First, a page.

Pounds: Re-elect BellWritten by Tom Pounds | President / Publisher | firstname.lastname@example.org
On the surface, this may seem like a relatively safe mayoral election. Both incumbent Mike Bell and challenger D. Michael Collins are reasonable men who have devoted their lives to public service. Both are outside the two-party system (if the sorry state of the Lucas County Republican Party merits inclusion in that description) and both have clear visions for the city.
But as it always is with politics, the truth is more complicated than it seems and a careful examination of the issues leads to only one conclusion: It is imperative that Toledo retain Bell as mayor.
It seems like a long time has passed, but it was only four years ago that Toledo faced a major budget shortfall, soured relationships with our suburban partners and a reputation for making national headlines for all the wrong reasons. Bell made tough, unpopular decisions to control the budget, has worked to bring our neighbors to the table and has made headlines in national publications such as Forbes as well as international publications for his economic development successes.
There is real momentum at stake, positive energy and results far more important than the petty squabbles and political infighting that make up the bulk of criticism aimed at Bell.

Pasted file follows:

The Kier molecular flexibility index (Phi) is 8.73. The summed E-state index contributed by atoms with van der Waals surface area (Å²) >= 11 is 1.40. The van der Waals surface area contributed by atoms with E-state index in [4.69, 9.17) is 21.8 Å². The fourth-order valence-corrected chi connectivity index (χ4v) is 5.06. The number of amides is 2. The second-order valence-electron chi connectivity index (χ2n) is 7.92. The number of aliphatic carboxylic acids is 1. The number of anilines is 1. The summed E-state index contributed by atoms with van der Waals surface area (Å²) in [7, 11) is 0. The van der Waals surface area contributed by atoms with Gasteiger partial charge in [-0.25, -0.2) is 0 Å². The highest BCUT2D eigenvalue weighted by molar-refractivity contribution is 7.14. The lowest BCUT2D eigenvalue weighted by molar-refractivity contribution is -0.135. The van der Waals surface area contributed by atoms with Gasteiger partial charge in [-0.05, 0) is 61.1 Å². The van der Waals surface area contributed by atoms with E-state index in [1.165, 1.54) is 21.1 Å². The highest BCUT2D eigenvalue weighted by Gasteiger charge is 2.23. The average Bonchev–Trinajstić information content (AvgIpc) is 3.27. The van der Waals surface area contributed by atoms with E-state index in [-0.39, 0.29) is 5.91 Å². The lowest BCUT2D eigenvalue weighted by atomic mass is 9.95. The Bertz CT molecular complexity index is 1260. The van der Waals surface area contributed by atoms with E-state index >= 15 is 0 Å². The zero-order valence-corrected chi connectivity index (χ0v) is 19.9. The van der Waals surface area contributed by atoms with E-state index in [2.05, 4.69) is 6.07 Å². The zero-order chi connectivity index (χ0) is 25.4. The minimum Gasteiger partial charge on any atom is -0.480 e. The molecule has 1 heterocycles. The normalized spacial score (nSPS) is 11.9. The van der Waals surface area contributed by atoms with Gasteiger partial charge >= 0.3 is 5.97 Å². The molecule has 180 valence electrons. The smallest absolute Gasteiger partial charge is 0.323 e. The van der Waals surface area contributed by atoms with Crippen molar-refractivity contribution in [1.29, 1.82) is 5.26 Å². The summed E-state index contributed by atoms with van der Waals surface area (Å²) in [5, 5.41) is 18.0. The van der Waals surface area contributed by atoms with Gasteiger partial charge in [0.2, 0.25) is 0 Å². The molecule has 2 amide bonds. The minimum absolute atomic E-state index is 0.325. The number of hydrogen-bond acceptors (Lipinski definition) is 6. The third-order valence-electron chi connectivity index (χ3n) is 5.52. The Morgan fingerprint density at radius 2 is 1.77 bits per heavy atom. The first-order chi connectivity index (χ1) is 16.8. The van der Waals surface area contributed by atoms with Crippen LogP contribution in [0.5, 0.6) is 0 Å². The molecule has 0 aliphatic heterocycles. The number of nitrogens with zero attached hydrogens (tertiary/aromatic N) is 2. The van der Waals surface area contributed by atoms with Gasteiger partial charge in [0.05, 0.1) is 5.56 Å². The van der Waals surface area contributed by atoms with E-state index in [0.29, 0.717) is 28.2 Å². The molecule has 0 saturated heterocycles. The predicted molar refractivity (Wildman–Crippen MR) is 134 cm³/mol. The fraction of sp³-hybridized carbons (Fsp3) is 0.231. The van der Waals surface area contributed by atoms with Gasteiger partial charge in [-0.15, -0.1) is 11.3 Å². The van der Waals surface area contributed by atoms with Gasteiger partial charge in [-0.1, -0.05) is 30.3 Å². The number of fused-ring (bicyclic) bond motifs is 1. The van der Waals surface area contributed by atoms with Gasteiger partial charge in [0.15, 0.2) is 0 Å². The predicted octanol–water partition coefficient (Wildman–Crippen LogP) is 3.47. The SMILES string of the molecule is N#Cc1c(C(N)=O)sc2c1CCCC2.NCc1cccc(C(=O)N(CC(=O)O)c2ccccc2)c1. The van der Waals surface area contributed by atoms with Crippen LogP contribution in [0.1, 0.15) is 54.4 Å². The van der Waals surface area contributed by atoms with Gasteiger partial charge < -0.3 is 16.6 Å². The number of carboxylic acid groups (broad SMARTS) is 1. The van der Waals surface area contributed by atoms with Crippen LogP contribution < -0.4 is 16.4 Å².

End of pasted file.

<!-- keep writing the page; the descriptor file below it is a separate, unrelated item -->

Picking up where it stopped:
Bell’s efforts to chisel out a place for Toledo on the global stage will have decades of continuing impact.
Bell has acknowledged some of the missteps his administration has made; such concessions are rare in politics and indicative of Bell’s growth as a leader. Try to think of similar mea culpas ever being issued by any of Bell’s public servant opponents.
There are those who continue to combat Bell over his 2010 use of exigent circumstances to cut city workers’ wages and his 2011 support of Senate Bill 5, which would have restricted public employee collective bargaining; even though their side “won” the latter battle, they would advance that ideology over what is best for the city’s momentum.
I have questioned and criticized some of Bell’s budget decisions and continue to be concerned about some of the communication issues between Bell and City Council. But the positives of the past four years far outweigh the negatives.
Bell has restored dignity and action to an office that was sorely lacking both. I respect Collins and believe he has the city’s best interests at heart. But at this time, Bell is the clear choice to keep Toledo moving in the right direction.
Thomas F. Pounds is president and publisher of Toledo Free Press and Toledo Free Press Star. Contact him at email@example.com.